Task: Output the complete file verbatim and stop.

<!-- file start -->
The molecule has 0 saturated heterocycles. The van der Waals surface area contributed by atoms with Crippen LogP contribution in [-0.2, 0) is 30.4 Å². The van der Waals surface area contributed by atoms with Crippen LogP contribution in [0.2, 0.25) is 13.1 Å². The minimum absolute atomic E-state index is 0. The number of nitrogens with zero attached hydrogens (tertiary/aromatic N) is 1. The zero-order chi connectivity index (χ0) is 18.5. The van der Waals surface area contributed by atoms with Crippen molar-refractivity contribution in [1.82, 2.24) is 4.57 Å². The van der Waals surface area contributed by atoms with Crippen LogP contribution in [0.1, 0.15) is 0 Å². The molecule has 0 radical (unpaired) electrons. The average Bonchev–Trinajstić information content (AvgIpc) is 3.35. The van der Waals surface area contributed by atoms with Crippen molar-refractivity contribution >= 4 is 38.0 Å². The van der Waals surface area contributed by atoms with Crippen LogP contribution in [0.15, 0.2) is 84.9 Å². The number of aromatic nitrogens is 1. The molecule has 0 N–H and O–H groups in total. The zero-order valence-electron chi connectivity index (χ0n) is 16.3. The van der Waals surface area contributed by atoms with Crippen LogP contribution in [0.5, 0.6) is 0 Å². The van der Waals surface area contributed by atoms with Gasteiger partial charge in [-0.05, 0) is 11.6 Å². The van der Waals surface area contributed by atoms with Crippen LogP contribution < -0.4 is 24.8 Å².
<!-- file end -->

The molecule has 0 saturated heterocycles. The van der Waals surface area contributed by atoms with Crippen LogP contribution in [-0.2, 0) is 30.4 Å². The van der Waals surface area contributed by atoms with Crippen LogP contribution in [0.2, 0.25) is 13.1 Å². The minimum absolute atomic E-state index is 0. The number of nitrogens with zero attached hydrogens (tertiary/aromatic N) is 1. The zero-order chi connectivity index (χ0) is 18.5. The van der Waals surface area contributed by atoms with Crippen molar-refractivity contribution in [1.82, 2.24) is 4.57 Å². The van der Waals surface area contributed by atoms with Crippen LogP contribution in [0.1, 0.15) is 0 Å². The molecule has 0 radical (unpaired) electrons. The average Bonchev–Trinajstić information content (AvgIpc) is 3.35. The van der Waals surface area contributed by atoms with Crippen molar-refractivity contribution >= 4 is 38.0 Å². The van der Waals surface area contributed by atoms with Crippen LogP contribution in [0.15, 0.2) is 84.9 Å². The number of aromatic nitrogens is 1. The molecule has 0 N–H and O–H groups in total. The zero-order valence-electron chi connectivity index (χ0n) is 16.3. The van der Waals surface area contributed by atoms with Crippen LogP contribution in [0.5, 0.6) is 0 Å². The van der Waals surface area contributed by atoms with Gasteiger partial charge in [-0.05, 0) is 11.6 Å². The van der Waals surface area contributed by atoms with Crippen LogP contribution < -0.4 is 24.8 Å².